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Culturally-Focused Batterer Counseling for African-American Men, Final Report

NCJ Number
Date Published
August 2005
136 pages
This study compared the effectiveness of culturally-focused batterer counseling with that of conventional cognitive-behavioral counseling for domestically violent African-American men.

Concerted research attention has been paid to the challenge of counseling African-American men who have been arrested for domestic violence. Research has revealed that this group of offenders has high dropout rates and that cultural differences may be compounding the problem. Many domestic violence counseling programs have thus turned to culturally-focused counseling that is designed to speak to the culturally specific issues of racially homogenous groups. While this type of approach seems promising, scant research has investigated the effectiveness of this type of counseling, especially in comparison to more traditional methods of domestic violence interventions. The current study randomly assigned 501 African-American domestically violent men to 1 of 3 treatment conditions: (1) culturally-focused counseling in a completely African-American group; (2) conventional counseling in a completely African-American group; and (3) conventional counseling in a racially-mixed group. The analysis focused on program dropout, partner-reported re-assaults during the 12-month follow-up period, and re-arrest for domestic violence during the 12-month follow-up period. Data were obtained through interviews with female partners of the treatment participants, official police records, and treatment records. Results of statistical analyses indicated no apparent benefit from the all-African-American culturally-focused or conventional counseling groups. The 16-week program completion rates across all three groups was 55 percent; logistic regression analyses showed a significant association between program dropout and re-assault and re-arrest. No significant differences were reported for re-assault across the three treatment groups, however men in the racially-mixed groups were only half as likely to be re-arrested for domestic violence in comparison to the racially-homogenous treatment groups. The findings suggest the need for more research on culturally-sensitive treatment approaches, particularly in different settings and contexts. Figures, tables, references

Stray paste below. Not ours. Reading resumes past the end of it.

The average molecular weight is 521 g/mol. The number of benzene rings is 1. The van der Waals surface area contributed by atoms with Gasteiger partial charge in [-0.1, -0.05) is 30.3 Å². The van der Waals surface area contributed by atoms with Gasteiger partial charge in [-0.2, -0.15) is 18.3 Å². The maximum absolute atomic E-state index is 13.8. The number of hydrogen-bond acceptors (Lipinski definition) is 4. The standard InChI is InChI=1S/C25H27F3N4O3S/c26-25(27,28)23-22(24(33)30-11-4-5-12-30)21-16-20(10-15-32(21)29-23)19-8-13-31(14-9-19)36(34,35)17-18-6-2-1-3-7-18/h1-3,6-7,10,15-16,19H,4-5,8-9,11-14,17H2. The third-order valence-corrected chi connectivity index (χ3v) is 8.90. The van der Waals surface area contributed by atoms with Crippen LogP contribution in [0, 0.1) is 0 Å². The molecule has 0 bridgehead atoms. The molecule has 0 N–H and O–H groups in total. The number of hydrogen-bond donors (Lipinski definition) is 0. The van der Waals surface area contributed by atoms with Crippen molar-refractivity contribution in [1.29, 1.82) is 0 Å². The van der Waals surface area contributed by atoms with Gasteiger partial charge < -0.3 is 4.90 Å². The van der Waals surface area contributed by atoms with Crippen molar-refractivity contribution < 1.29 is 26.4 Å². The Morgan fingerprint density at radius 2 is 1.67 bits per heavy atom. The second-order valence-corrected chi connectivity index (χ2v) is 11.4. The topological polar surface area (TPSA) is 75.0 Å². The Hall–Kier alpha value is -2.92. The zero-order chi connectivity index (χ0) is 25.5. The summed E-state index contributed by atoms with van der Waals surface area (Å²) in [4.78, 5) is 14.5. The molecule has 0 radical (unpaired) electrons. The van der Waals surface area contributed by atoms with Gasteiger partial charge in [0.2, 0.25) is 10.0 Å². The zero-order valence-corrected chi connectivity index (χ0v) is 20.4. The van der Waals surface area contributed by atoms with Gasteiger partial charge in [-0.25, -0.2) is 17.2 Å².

Date Published: August 1, 2005